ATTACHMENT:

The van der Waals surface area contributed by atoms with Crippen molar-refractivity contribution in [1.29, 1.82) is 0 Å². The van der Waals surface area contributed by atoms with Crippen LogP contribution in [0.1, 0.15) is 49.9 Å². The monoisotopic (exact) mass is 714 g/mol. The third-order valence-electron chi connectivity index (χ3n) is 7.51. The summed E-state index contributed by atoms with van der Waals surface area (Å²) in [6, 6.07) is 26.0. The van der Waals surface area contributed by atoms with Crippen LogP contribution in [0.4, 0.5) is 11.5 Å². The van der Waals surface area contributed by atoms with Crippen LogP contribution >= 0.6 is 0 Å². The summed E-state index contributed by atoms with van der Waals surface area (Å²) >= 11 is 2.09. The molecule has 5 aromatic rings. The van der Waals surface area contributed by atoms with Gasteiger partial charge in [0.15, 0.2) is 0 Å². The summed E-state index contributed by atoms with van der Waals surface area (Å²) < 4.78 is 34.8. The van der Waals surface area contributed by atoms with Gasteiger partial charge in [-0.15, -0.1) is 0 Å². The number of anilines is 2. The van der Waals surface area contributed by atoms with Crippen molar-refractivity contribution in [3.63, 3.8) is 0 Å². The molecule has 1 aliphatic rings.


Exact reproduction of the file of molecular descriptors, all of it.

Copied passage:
The van der Waals surface area contributed by atoms with Crippen molar-refractivity contribution in [1.29, 1.82) is 0 Å². The van der Waals surface area contributed by atoms with Crippen LogP contribution in [0.1, 0.15) is 49.9 Å². The monoisotopic (exact) mass is 714 g/mol. The third-order valence-electron chi connectivity index (χ3n) is 7.51. The summed E-state index contributed by atoms with van der Waals surface area (Å²) in [6, 6.07) is 26.0. The van der Waals surface area contributed by atoms with Crippen LogP contribution in [0.4, 0.5) is 11.5 Å². The van der Waals surface area contributed by atoms with Crippen LogP contribution >= 0.6 is 0 Å². The summed E-state index contributed by atoms with van der Waals surface area (Å²) >= 11 is 2.09. The molecule has 5 aromatic rings. The van der Waals surface area contributed by atoms with Gasteiger partial charge in [0.15, 0.2) is 0 Å². The summed E-state index contributed by atoms with van der Waals surface area (Å²) < 4.78 is 34.8. The van der Waals surface area contributed by atoms with Gasteiger partial charge in [-0.15, -0.1) is 0 Å². The number of anilines is 2. The van der Waals surface area contributed by atoms with Crippen molar-refractivity contribution in [3.63, 3.8) is 0 Å². The molecule has 1 aliphatic rings.